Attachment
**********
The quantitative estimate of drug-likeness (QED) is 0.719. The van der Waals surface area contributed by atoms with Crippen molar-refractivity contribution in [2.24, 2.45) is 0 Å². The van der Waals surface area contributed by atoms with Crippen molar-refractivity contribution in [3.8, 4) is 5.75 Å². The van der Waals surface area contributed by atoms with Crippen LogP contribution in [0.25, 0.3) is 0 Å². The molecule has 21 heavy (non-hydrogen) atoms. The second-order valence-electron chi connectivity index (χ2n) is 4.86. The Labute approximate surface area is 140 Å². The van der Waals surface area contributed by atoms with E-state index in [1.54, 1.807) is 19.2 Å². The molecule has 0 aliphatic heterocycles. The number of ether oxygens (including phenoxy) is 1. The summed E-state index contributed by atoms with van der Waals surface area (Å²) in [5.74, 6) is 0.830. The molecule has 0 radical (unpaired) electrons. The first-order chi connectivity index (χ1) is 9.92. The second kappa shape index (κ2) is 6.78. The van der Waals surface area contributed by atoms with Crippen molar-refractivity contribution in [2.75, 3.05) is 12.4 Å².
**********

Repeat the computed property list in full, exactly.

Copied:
The quantitative estimate of drug-likeness (QED) is 0.719. The van der Waals surface area contributed by atoms with Crippen molar-refractivity contribution in [2.24, 2.45) is 0 Å². The van der Waals surface area contributed by atoms with Crippen molar-refractivity contribution in [3.8, 4) is 5.75 Å². The van der Waals surface area contributed by atoms with Crippen LogP contribution in [0.25, 0.3) is 0 Å². The molecule has 21 heavy (non-hydrogen) atoms. The second-order valence-electron chi connectivity index (χ2n) is 4.86. The Labute approximate surface area is 140 Å². The van der Waals surface area contributed by atoms with E-state index in [1.54, 1.807) is 19.2 Å². The molecule has 0 aliphatic heterocycles. The number of ether oxygens (including phenoxy) is 1. The summed E-state index contributed by atoms with van der Waals surface area (Å²) in [5.74, 6) is 0.830. The molecule has 0 radical (unpaired) electrons. The first-order chi connectivity index (χ1) is 9.92. The second kappa shape index (κ2) is 6.78. The van der Waals surface area contributed by atoms with Crippen molar-refractivity contribution in [2.75, 3.05) is 12.4 Å².